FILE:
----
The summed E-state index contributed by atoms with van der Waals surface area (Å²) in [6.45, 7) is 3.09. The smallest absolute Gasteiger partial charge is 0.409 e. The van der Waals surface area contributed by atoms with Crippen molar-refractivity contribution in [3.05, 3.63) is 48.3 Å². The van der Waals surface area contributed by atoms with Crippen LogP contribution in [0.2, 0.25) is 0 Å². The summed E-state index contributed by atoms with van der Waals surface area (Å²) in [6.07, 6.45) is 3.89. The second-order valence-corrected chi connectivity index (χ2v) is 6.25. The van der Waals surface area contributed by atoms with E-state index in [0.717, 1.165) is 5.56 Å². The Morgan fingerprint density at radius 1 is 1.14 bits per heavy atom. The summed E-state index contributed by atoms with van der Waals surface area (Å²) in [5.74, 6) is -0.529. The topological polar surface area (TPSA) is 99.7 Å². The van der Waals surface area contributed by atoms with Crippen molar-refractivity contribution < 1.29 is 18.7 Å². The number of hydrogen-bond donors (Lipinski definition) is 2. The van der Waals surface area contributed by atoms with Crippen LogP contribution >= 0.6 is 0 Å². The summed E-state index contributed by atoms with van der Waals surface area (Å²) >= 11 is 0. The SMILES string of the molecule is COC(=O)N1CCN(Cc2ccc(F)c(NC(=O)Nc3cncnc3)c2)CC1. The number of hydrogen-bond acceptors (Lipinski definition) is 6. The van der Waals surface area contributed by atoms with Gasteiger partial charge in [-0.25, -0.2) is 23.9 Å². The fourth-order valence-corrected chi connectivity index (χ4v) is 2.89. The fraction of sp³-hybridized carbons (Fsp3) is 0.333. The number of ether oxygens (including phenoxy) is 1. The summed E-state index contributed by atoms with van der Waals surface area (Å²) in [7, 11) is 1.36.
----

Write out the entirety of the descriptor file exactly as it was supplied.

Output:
The summed E-state index contributed by atoms with van der Waals surface area (Å²) in [6.45, 7) is 3.09. The smallest absolute Gasteiger partial charge is 0.409 e. The van der Waals surface area contributed by atoms with Crippen molar-refractivity contribution in [3.05, 3.63) is 48.3 Å². The van der Waals surface area contributed by atoms with Crippen LogP contribution in [0.2, 0.25) is 0 Å². The summed E-state index contributed by atoms with van der Waals surface area (Å²) in [6.07, 6.45) is 3.89. The second-order valence-corrected chi connectivity index (χ2v) is 6.25. The van der Waals surface area contributed by atoms with E-state index in [0.717, 1.165) is 5.56 Å². The Morgan fingerprint density at radius 1 is 1.14 bits per heavy atom. The summed E-state index contributed by atoms with van der Waals surface area (Å²) in [5.74, 6) is -0.529. The topological polar surface area (TPSA) is 99.7 Å². The van der Waals surface area contributed by atoms with Crippen molar-refractivity contribution < 1.29 is 18.7 Å². The number of hydrogen-bond donors (Lipinski definition) is 2. The van der Waals surface area contributed by atoms with Crippen LogP contribution >= 0.6 is 0 Å². The summed E-state index contributed by atoms with van der Waals surface area (Å²) >= 11 is 0. The SMILES string of the molecule is COC(=O)N1CCN(Cc2ccc(F)c(NC(=O)Nc3cncnc3)c2)CC1. The number of hydrogen-bond acceptors (Lipinski definition) is 6. The van der Waals surface area contributed by atoms with Gasteiger partial charge in [-0.25, -0.2) is 23.9 Å². The fourth-order valence-corrected chi connectivity index (χ4v) is 2.89. The fraction of sp³-hybridized carbons (Fsp3) is 0.333. The number of ether oxygens (including phenoxy) is 1. The summed E-state index contributed by atoms with van der Waals surface area (Å²) in [7, 11) is 1.36.